Friday, February 17, 2006

National Gallery Of Art And Five Washington Area - Institutions Present "Mozart On The Mall" Concerts

Next two concerts:

Sunday, February 19, 2006, 6:30 p.m.

The renowned Kuijken Quartet — a pioneer in the historical performance practice movement— performs Mozart’s string Quartets K. 387, 421, and 458. This is the first of two concerts in which the quartet plays the complete cycle of "Haydn" quartets: the first concert is at the National Gallery of Art and the second is at the Library of Congress.

Admission to the National Gallery of Art and its concerts is always free. Additional information is available at (202) 842-6941 or


Tuesday, February 21, 2006, 8:00 p.m.

The Kuijken Quartet performs Mozart’s "Haydn" Quartets no. 4, K. 428; no. 5, K.464; and no. 6, K.465 at the Library of Congress.

This concert take place in the Coolidge Auditorium in the Jefferson Building. A special exhibition of Mozart’s autographed scores and selected first editions will be on view in the foyer of the Coolidge Auditorium for all three concerts. Admission is free, but tickets are required and available through Ticketmaster. Additional information is available at (202) 707-5502

Source: (January 6, 2006 -- I was in Belarus when this release came out and I just now saw it.)


A very selected look ahead at some modern-day Mozarts:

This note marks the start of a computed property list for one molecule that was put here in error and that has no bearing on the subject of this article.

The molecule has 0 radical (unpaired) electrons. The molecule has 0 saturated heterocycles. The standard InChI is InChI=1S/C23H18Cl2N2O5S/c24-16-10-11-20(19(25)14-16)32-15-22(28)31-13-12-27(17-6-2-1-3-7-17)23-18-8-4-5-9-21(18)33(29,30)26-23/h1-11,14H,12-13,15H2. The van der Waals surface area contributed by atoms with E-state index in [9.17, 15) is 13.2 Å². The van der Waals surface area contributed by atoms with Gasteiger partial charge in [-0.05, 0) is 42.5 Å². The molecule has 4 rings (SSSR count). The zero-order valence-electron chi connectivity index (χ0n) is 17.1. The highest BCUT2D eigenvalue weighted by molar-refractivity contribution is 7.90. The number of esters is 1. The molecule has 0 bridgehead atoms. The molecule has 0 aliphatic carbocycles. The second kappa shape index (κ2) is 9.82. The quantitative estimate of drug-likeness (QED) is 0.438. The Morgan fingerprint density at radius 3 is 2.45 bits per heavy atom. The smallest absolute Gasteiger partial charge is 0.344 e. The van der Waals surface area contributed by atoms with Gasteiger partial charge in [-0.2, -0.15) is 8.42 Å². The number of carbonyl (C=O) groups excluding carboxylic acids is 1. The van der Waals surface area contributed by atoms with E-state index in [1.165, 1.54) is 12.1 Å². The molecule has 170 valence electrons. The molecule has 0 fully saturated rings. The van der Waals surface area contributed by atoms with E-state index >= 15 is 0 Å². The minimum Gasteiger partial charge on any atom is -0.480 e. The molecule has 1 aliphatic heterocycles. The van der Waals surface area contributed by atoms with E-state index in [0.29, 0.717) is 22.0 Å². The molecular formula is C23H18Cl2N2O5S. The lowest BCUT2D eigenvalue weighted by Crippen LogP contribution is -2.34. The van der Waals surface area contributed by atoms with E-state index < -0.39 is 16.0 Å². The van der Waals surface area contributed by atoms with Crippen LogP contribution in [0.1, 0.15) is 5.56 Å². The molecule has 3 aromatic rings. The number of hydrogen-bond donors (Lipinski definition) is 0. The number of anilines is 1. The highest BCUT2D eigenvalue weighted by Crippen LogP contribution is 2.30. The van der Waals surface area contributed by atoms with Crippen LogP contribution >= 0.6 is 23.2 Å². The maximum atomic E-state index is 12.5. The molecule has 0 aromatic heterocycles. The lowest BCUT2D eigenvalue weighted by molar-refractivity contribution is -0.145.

April 2
Kronos Quartet, with Wu Man, pipa player
Music by Rahul Dev Burman, Michael Gordon, Terry Riley, Sigur Rós, and John Zorn
6:30 p.m.
East Building Auditorium, National Gallery of Art

April 29
Ute Lemper, vocalist
Cabaret concert, presented in honor of Dada
Saturday at 4:30 p.m.
East Building Auditorium, National Gallery of Art

Again, please see

Henri Matisse
Pianist and Checker Players, 1924
Collection of Mr. and Mrs. Paul Mellon

Can you find Matisse's Red Violin?
(Click on image for enlargement)

"Through the 1920s, Matisse stayed in Nice from late fall to early spring of each year, while his wife and family remained in Issy-les-Moulineaux outside Paris. Pianist and Checker Players is set in Matisse's Nice apartment and shows the artist's favorite model, Henriette Darricarère, and her two brothers. The painting can be seen as a surrogate family portrait, with Henriette standing in for Matisse's daughter, and the two boys representing his sons. But regardless of the relationship between the artist and his subjects, this is distinctly Matisse's world: near the empty armchair at the center of the painting where the artist might sit, his violins hang from the armoire and his drawings and paintings are tacked to the wall.

The possible psychological complexities of the painting are more than matched by those of its pictorial organization. In few paintings does Matisse manage to control such an extraordinary proliferation of pattern and ornamentation. To this decorative profusion Matisse adds an equivalent abundance of perspectival viewpoints: piano, chairs, floor, and bureau are each pictured from different angles. Despite the wealth of pictorial elements, a curious, calm order of structured harmony prevails. Pianist and Checker Players is suffused with a warm glow made up of complementary tones of yellow and red."

Image and Text Copyright © 2006 National Gallery of Art, Washington, DC


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